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Application Containers Gain Traction Among IT Pros

By Nathan Eddy (Send Email)
Posted January 29, 2016


More than three out of four IT decision makers are interested in running stateful applications such as databases within containers, according to a survey of 200 IT decision makers, which was conducted by Robin Systems.

The survey also indicated 81 percent of respondents expect their companies to increase their investment in container-based technology.

"Containers are a lightweight form of operating system based on virtualization that allows application level isolation without the overhead of hypervisors. Containers deliver nearly bare metal performance, which is critical for performance-sensitive applications like databases," Sushil Kumar, chief marketing officer for Robin, told eWEEK. "Since all containers running on a machine share OS and other software, containerization helps eliminate or reduce VM sprawl as well."

He explained containers enable application portability by allowing an application and all its dependencies--OS libraries, underlying software--to be packaged and moved across servers and clouds.

Workload consolidation and lower performance overhead, as compared to traditional virtualization, are the key motivation for 78.5 percent of IT decision makers who expressed interest in running databases within containers.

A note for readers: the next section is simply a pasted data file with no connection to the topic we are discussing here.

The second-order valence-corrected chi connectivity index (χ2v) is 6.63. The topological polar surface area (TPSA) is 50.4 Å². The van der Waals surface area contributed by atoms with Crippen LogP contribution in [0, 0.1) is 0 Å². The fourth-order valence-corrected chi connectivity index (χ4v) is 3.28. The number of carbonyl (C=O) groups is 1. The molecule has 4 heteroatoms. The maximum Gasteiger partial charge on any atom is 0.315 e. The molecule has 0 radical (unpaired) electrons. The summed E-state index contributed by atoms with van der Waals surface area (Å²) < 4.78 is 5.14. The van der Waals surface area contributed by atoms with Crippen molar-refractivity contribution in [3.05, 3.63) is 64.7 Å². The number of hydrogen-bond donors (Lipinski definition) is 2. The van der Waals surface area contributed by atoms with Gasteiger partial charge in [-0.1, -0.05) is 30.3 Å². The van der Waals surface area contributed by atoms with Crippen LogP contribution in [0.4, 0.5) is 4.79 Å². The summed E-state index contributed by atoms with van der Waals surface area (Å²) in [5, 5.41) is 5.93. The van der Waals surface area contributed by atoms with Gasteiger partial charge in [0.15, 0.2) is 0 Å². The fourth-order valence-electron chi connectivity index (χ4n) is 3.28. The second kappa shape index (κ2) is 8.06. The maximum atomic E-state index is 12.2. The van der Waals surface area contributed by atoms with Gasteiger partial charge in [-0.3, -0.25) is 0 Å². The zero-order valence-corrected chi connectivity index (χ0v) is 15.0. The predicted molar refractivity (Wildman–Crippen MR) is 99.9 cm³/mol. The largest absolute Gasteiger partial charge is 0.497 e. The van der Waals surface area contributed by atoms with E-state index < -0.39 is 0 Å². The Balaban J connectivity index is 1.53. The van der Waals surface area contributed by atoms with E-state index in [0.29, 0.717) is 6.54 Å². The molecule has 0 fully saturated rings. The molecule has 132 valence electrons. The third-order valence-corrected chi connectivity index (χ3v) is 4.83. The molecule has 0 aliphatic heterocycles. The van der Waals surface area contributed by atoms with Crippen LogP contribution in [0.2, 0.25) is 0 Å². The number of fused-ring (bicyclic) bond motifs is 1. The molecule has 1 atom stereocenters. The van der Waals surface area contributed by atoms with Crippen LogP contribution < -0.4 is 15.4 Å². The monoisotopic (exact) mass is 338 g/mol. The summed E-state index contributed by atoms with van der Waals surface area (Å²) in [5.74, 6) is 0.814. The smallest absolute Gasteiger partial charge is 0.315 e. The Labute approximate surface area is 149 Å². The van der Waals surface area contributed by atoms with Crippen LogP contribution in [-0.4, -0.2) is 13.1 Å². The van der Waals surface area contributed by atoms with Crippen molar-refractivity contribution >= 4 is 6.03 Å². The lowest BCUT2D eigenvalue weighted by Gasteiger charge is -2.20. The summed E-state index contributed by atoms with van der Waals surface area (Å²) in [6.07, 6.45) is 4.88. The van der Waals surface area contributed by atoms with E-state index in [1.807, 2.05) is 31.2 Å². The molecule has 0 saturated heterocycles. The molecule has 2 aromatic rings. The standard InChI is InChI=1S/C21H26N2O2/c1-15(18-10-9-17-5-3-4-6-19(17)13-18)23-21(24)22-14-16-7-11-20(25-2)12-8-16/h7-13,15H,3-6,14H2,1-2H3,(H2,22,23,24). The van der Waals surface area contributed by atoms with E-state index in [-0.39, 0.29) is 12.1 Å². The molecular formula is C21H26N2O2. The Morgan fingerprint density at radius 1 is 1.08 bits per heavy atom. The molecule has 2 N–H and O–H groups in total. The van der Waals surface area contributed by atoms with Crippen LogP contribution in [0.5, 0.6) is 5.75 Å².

Performance was cited by more than half (53 percent) of respondents as the most important consideration for running databases within containers.

"As someone who has spent his lifetime working with databases, I can vouch for how transformative a container-based platform can be for these applications, but we wanted to hear what data professionals and IT managers thought about it," Kumar said.

He noted this is where the survey results may hold a surprise or two, pointing out that three out of four respondents said  they are actively looking to run data applications within containers.

"The drivers cited for this trend were not surprising," he said. "Respondents pointed to the ability to consolidate workload--without losing performance or predictability--and to reduce performance ahead, as compared to hypervisors-based virtualization, as leading factors prompting greater adoption of containers."

As the survey reveals, the trend toward containerization is nearly unstoppable, with over 80 percent respondents planning to increase their container investment.

"And this is for good reason," Kumar said. "Containerization technology is transforming the application development process by enabling application portability across platforms and clouds."

He noted the containerization benefits for data applications are even more far reaching, as the container can act as the foundation for an agile and consolidated data platform.

"In 2016 and beyond, we should expect rapid maturing of the container landscape," he said. "More container-based solutions will come to market with newer use cases and possibilities."

 

Originally published on eWeek.
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